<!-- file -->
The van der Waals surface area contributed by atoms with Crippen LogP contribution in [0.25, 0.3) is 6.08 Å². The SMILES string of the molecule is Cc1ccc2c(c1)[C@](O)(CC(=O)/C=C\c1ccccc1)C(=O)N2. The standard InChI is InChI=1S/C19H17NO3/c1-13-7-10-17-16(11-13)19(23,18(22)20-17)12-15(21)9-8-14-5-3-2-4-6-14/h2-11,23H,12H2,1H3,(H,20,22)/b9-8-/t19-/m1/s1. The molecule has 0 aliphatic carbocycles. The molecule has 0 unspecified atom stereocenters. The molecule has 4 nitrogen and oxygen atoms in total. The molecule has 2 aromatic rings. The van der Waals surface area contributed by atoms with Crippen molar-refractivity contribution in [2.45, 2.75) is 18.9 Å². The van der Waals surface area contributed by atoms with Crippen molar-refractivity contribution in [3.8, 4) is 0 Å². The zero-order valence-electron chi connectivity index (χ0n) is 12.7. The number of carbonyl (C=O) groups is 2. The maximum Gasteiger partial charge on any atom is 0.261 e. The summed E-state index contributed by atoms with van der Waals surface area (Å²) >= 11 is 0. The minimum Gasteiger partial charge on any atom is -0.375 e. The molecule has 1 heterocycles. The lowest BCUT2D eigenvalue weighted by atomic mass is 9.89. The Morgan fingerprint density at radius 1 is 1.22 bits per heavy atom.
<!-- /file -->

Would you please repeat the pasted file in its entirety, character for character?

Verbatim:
The van der Waals surface area contributed by atoms with Crippen LogP contribution in [0.25, 0.3) is 6.08 Å². The SMILES string of the molecule is Cc1ccc2c(c1)[C@](O)(CC(=O)/C=C\c1ccccc1)C(=O)N2. The standard InChI is InChI=1S/C19H17NO3/c1-13-7-10-17-16(11-13)19(23,18(22)20-17)12-15(21)9-8-14-5-3-2-4-6-14/h2-11,23H,12H2,1H3,(H,20,22)/b9-8-/t19-/m1/s1. The molecule has 0 aliphatic carbocycles. The molecule has 0 unspecified atom stereocenters. The molecule has 4 nitrogen and oxygen atoms in total. The molecule has 2 aromatic rings. The van der Waals surface area contributed by atoms with Crippen molar-refractivity contribution in [2.45, 2.75) is 18.9 Å². The van der Waals surface area contributed by atoms with Crippen molar-refractivity contribution in [3.8, 4) is 0 Å². The zero-order valence-electron chi connectivity index (χ0n) is 12.7. The number of carbonyl (C=O) groups is 2. The maximum Gasteiger partial charge on any atom is 0.261 e. The summed E-state index contributed by atoms with van der Waals surface area (Å²) >= 11 is 0. The minimum Gasteiger partial charge on any atom is -0.375 e. The molecule has 1 heterocycles. The lowest BCUT2D eigenvalue weighted by atomic mass is 9.89. The Morgan fingerprint density at radius 1 is 1.22 bits per heavy atom.